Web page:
Location: Coed Trallwm
Event: Red Kite Winter XC Series Round 4
Weapon of choice: Rigid carbon singlespeed with dropper post
Greatest achievement: Climbing like a demon for three laps
Greatest weakness: Running out of steam on laps 4 and 5
Result: 10th overall / 1st (and only) singlespeed
So it was back to Coed Trallwm for a third time this winter, but familiarity hasn't bred contempt. Again there was the all-important warm cafe, and the course, while much the same as round 2, offered a really good balance of challenge and fun - a 5km loop comprising monster fire-road climb, long wild descent and fun easy undulating section. What more could you want?
Highlight of the day for me was the first part of the big descent, freshly cut through the forest for round 2 by organiser Neil Delafield, who clearly confused his XC with his DH and came up with a twisty, turny beast of a section, all stumps and roots and steps down onto a deeply corrugated traverse which was rather like riding on oval wheels, and two bottle-testing drops down steep banks onto fire-road crossings. In round 2 it was all very wet and muddy and slippery, and frankly much of it was beyond me. This time the mud had frozen solid so you could roll the lot, but it had also frozen into ruts that became increasingly difficult to ride in or across as the race went on, polished ever smoother by a thousand slithering tyres. This section was a real test of balance and balls and I'm delighted to report that, unlike many, I didn't fall off once and even cleared it without dabbing a couple of times. Wouldn't fancy tackling it without the dropper post, mind.
I hope this descent is part of the "highlights" course planned for round 5, as I think I might now have the confidence and technique to ride it in the wet. This opportunity to practise and improve is why I much prefer multi-lap races to single loops.
Hanging with the big boys at the start of the first climb. Eventual winner Jonny Pugh on the far left has a lot to answer for. Photo courtesy of Roy Bevis.
So what about my race? Well, the bad news is that I made three big mistakes:
1. I went out too fast. I surprised myself by hitting the top of the big climb right on the wheel of the Cycle Tec riders in fifth place and with a big lead over the rest. Even so, by the end of the first descent I was down to seventh. The second lap was much the same: too fast up, too slow down. By laps 3 and 4 my descending was beginning to come together, but my legs were starting to hurt.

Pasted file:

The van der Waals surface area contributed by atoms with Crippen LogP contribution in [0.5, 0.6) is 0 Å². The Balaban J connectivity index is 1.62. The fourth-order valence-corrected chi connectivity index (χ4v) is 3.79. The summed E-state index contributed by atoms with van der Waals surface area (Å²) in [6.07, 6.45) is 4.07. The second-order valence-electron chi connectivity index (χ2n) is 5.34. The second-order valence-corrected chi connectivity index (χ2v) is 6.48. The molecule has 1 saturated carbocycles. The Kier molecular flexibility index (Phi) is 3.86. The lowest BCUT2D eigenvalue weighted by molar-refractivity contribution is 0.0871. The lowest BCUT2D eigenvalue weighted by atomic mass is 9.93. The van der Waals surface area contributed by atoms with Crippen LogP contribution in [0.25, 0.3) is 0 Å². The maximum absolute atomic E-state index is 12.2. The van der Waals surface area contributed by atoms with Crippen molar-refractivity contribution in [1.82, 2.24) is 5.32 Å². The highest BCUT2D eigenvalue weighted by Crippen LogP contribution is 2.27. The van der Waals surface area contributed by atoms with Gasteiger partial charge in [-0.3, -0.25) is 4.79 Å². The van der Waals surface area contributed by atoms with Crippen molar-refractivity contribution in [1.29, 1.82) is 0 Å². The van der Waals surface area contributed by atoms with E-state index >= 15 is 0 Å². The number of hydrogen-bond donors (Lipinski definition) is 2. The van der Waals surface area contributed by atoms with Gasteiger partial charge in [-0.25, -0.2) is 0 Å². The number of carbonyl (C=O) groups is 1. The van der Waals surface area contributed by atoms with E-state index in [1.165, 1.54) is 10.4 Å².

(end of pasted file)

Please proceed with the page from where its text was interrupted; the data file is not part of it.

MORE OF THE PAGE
2. I miscalculated the number of laps. I thought I'd finished after four laps, only to find there were always going to be five. And then, because winner Jonny Pugh rather cruelly finished his fifth lap within 90 minutes and just failed to lap me, technically I should have done a sixth!
3. I was on a singlespeed. This race was a salutary lesson in why most people have gears! I think there comes a point in any race when your legs just need a break. Although I did manage to lap one rider while walking up the last hill, Shanks' pony is only competitive on muddy/technical ascents and just didn't cut it against a full set of gears on a fire-road climb.
The good news is that I had my first proper ding-dong battle in a race, regularly swapping places with two other riders for four laps, which was really motivating and good fun. It's a shame that having battled so hard for sixth place I ended up tenth!
That's more like it, Mole. Photo courtesy of Roy Bevis.
The finale of the Red Kite Winter XC Series is on 17 March and I wholeheartedly recommend taking part. It's more informal and welcoming than the Welsh Cycling series, witness the large number of weekend warriors taking part, but has attracted some top racers too. It boasts a proper cafe rather than just a man in a van in a field, and the courses are a bit more all-weather and rideable for mere mortals. Apparently there was a podium presentation after this round for the first time, but I completely missed it. That's how low-key the whole thing is.
Next stop for me, though, is Welsh XC Series Round 4 at Coed y Brenin on 3 March where I have some scores to settle after last year's gold medal that wasn't.
A pre-ride of bits of the course by Tom Stickland of the very active MB Swindon. Trust me, it wasn't as easy as it looks. The really tricky bit isn't included because his camera fell off - that's how hardcore it was! ;-)